THE INHABITED LANDSCAPE
The mountain; the climb; reaching the mountain top, the cloud.
The veins of the mountain, the vertigo of the precipice, the winding paths, the slopes.
Consecutive stone folds.
Stone, stone, just stone. Rolling rocks.
Notes from Nature, after an avid photoshoot
The landscape is not picturesque,
Τhe simplest things become unreal. The cloud sits on the mountain tops or it runs in a circle, around them.
The perfect horizontal line of the sea horizon.
The wild landscape is fertilized through inhabitation.
The bread basket, is life itself.
The dressing up of the girls.
Wedding, birth, the vow. The icon stands, the costumes, the ritual.
Man confronting his limits.
How can life and the infinite be painted
Without tricks, without preconceptions, with awe and pathos?
The ideas recede, embarrassed. The scenery imposes itself triumphantly.
Everything begins again from scratch.
ON THE ROAD
In motion, on the asphalt, on dirt roads, by car at high speed or even a slower one. There, the eyes do the job.
Traveling on foot awakes other senses.
Lots of images: distant, intangible views or close, touchable ones, full of scents and vibrations.
The landscape is of monumental dimensions, in well-balanced compositions.
The landscape multiplied like a frame. In the center, the illusion of truth: the asphalt or, elsewhere, the truce zone between seawater and land.
The landscape deployed.
Dense parts of the most humble nature-material associate with polished images of landscape in alternating motion.
For the spectator to dip within the landscape, to be “given” the space needed, through and, at the same time, beyond the painting practice.
As in the aquarelles of the Chinese hermit-painters.
Meet no one on the empty mountain.
Hear only echoes of men’s voices.
Light falls through the deep wood,
Shines softly on the green moss.
The stops on Mato Ioannidou’s artistic course are the result of many years of research, dedicated in translating or transforming the world into a personal plastic art “text”. The artist “writes”, with reference to man and nature. As landscapes unfold before our eyes, every element of the Greek land –from the sublime mountain to the humble wheat plant- acquires harmony and spirituality, and becomes a symbol of the human soul.
The wildness of the landscape, the composition of the blue sky with the clouds, the stones, the weeds, the mountains, the road, the nature are always the inner “space”, the personal experience, the amalgam of sensations which become the starting point of creation. The simplicity of nature’s composition is deconstructed into fragments, into images divided into diptychs and triptychs, for them to be recomposed and to reveal “lavishly” to the spectator the composition of the whole. The great Chinese painter and poet of the 8th century, Wang Wei, in search of the essence of the landscape, argues that nature reveals itself with a simple “sound”: “ Whoever has an incisive look, considers first the manifestation of spirits. Then, he distinguishes between what is clear and what is blurred […]. He settles the majestic behavior of the numerous mountain tops. Too much leads to confusion, too little provokes relaxation.»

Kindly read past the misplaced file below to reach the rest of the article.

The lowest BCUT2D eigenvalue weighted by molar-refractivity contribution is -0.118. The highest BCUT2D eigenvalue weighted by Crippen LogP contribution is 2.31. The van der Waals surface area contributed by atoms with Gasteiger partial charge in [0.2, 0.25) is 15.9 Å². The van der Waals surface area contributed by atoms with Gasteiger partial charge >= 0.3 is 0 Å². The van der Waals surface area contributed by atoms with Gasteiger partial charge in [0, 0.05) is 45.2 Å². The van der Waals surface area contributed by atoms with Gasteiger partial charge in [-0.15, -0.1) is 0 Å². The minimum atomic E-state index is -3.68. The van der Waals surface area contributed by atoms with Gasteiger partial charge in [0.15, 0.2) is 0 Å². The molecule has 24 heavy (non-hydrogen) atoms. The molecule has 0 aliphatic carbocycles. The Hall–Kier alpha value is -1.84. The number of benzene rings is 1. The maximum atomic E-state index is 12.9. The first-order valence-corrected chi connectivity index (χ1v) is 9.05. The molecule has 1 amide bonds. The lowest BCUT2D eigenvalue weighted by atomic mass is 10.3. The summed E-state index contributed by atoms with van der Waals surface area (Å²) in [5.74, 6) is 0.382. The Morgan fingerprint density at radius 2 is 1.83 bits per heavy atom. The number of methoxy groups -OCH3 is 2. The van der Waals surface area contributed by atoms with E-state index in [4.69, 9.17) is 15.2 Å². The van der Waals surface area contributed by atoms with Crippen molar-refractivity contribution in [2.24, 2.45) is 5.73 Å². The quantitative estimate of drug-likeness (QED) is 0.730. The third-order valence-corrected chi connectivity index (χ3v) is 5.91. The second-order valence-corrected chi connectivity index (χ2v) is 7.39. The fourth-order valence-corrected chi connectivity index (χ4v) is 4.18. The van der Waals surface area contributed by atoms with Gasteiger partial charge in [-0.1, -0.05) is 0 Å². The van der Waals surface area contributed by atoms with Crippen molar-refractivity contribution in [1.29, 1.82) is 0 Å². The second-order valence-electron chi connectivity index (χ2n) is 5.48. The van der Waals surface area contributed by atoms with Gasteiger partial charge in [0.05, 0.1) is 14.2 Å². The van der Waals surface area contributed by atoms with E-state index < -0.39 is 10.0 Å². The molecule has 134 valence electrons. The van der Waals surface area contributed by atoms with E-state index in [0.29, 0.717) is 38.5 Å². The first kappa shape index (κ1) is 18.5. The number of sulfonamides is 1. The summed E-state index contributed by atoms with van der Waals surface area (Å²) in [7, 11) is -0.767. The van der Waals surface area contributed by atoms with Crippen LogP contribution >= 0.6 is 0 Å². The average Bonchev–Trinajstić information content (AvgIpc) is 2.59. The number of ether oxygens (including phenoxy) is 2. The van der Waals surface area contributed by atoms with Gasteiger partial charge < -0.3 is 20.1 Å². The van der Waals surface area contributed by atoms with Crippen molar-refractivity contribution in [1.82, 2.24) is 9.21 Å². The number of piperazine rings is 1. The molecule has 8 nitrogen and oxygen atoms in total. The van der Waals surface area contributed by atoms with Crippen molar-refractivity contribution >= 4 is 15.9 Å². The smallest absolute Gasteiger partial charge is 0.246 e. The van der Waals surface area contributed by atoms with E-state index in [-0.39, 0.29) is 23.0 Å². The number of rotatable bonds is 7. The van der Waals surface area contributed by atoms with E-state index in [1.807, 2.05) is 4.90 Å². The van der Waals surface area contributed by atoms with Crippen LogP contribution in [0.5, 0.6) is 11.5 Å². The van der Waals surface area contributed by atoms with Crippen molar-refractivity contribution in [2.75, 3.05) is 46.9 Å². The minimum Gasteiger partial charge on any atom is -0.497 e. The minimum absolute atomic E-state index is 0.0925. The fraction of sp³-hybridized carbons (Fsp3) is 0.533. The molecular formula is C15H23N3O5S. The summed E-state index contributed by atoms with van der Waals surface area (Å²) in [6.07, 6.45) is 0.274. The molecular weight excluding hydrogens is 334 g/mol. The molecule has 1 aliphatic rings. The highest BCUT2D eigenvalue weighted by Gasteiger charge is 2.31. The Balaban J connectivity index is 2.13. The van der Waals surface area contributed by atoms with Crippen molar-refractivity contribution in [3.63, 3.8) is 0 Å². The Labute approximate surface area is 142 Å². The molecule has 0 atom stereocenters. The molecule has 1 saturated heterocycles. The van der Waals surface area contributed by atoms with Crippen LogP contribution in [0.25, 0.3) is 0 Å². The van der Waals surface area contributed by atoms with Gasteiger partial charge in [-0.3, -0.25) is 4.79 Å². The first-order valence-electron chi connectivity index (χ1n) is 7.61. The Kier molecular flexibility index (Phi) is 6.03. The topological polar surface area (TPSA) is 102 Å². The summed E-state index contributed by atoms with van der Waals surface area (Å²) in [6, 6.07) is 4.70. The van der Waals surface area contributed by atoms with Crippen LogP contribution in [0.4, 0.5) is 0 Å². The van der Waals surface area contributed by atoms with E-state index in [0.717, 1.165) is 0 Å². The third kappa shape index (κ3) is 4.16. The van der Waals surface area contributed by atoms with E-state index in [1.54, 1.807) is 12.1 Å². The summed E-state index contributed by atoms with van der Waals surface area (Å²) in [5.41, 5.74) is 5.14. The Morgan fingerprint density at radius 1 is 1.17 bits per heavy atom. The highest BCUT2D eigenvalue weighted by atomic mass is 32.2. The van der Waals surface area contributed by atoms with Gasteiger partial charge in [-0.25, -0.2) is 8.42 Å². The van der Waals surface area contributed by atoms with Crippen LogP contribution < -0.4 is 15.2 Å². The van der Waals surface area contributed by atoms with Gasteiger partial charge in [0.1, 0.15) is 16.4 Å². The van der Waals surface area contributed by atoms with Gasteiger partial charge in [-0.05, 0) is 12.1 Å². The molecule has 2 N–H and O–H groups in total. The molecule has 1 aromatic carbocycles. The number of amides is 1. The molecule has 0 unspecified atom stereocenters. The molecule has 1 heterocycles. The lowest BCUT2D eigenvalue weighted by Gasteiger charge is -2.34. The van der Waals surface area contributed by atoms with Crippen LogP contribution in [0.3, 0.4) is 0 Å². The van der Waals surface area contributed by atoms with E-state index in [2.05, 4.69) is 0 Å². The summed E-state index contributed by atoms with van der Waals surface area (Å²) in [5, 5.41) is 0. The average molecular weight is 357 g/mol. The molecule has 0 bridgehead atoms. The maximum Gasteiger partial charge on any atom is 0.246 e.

In LANDSCAPES, precision in depiction coexists with blurred representations in a three-dimensional, visual “whole”. Surfaces full of light and thousands of variations constitute the personal way of looking into the mythological nature. Very often spontaneous gestures of color, abstract traces trespass the representation, involving the spectator into a game of mystery as to how far, free gesture of expression can go. Mato Ioannidou is daring! And she intervenes in nature in a dynamic, aggressive, almost feminine way. She fully responds to the power of colors, which allows her to reveal the inner sense of nature, the personal daydreaming of the beyond, where the duality of the element of Apollo and of Dionysus –in the way Nietzsche sees it- becomes an important element of the work as far as it reveals the its inner contrasts…
In the “triptych” shape – light – color, Ioannidou presents nature’s hedonism through images of direct observation, images of truth, infiltrated by memories of familiar places.
Faithfull to the tradition of topography in Greece, she often explores –in the traces of Dimitris Pikionis- the realistic elements of people and customs of each place –and notably of Karpathos- looking into specific local and traditional memories and situations. Pikionis himself, in his text “Sentimental topography” (1935) writes: “This peasant’s dress has pleats that, the way they float around the angles, depict the mountains’ shapes on the ground; and its woven decoration, down there, looks like a frieze”.
In the paintings, a traditional, highly decorative charm is interjected between earth and sky, in a magical way, while women of the village are floating under the shade of the mountains. The surrealistic relationship of “the trace” and the place is a reflective statement of the artist in order for us to reconsider the relationship between memory and heritage and the morphological and spiritual changes inflicted on Greek land every day. In such a context, the icon stands in the paintings, look like an answer to the cynical dimension of modern life. The archetypal power of offering and the mystical semiology of ceremony are elements of redemption, purification and creative communication.
The study of nature is not performed through impressionistic rules, that is, through analysis of light and composition. The LANDSCAPES are works with immediacy and precision –regarding images, color and emotions- in which the spectator feels the osmosis with the ground, the light, the trees and the ground of islands and slopes. The evocative conception and the quality of each element constitute an eternal truth. The details and the small forms of Matos’ Ioannidou compositions stress even more the immensity of the landscape: the place that gives birth to everything.